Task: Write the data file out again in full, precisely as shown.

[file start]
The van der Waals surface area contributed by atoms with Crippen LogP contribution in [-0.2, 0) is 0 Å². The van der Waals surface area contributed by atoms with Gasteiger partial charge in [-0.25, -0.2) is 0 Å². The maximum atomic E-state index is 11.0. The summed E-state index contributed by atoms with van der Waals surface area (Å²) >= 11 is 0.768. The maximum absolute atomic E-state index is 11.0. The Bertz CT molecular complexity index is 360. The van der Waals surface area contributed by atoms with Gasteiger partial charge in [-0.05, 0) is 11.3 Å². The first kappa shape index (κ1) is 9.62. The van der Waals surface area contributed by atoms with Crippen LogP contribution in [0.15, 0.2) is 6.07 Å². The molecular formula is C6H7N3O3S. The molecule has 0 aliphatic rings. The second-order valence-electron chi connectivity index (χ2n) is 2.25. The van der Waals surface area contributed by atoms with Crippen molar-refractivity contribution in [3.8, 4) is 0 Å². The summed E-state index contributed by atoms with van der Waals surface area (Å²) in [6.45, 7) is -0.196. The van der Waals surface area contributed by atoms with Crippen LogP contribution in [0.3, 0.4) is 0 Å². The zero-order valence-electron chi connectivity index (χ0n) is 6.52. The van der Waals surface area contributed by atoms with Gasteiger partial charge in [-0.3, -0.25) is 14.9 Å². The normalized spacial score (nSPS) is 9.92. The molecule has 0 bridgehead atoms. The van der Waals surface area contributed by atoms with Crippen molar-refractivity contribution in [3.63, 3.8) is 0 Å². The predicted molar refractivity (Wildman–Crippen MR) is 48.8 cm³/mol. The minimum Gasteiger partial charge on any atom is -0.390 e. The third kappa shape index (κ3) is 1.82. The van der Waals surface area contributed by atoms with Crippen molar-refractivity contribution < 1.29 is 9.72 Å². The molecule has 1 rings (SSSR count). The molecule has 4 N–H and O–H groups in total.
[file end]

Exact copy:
The van der Waals surface area contributed by atoms with Crippen LogP contribution in [-0.2, 0) is 0 Å². The van der Waals surface area contributed by atoms with Gasteiger partial charge in [-0.25, -0.2) is 0 Å². The maximum atomic E-state index is 11.0. The summed E-state index contributed by atoms with van der Waals surface area (Å²) >= 11 is 0.768. The maximum absolute atomic E-state index is 11.0. The Bertz CT molecular complexity index is 360. The van der Waals surface area contributed by atoms with Gasteiger partial charge in [-0.05, 0) is 11.3 Å². The first kappa shape index (κ1) is 9.62. The van der Waals surface area contributed by atoms with Crippen LogP contribution in [0.15, 0.2) is 6.07 Å². The molecular formula is C6H7N3O3S. The molecule has 0 aliphatic rings. The second-order valence-electron chi connectivity index (χ2n) is 2.25. The van der Waals surface area contributed by atoms with Crippen molar-refractivity contribution in [3.8, 4) is 0 Å². The summed E-state index contributed by atoms with van der Waals surface area (Å²) in [6.45, 7) is -0.196. The van der Waals surface area contributed by atoms with Crippen LogP contribution in [0.3, 0.4) is 0 Å². The zero-order valence-electron chi connectivity index (χ0n) is 6.52. The van der Waals surface area contributed by atoms with Gasteiger partial charge in [-0.3, -0.25) is 14.9 Å². The normalized spacial score (nSPS) is 9.92. The molecule has 0 bridgehead atoms. The van der Waals surface area contributed by atoms with Crippen molar-refractivity contribution in [3.63, 3.8) is 0 Å². The predicted molar refractivity (Wildman–Crippen MR) is 48.8 cm³/mol. The minimum Gasteiger partial charge on any atom is -0.390 e. The third kappa shape index (κ3) is 1.82. The van der Waals surface area contributed by atoms with Crippen molar-refractivity contribution < 1.29 is 9.72 Å². The molecule has 1 rings (SSSR count). The molecule has 4 N–H and O–H groups in total.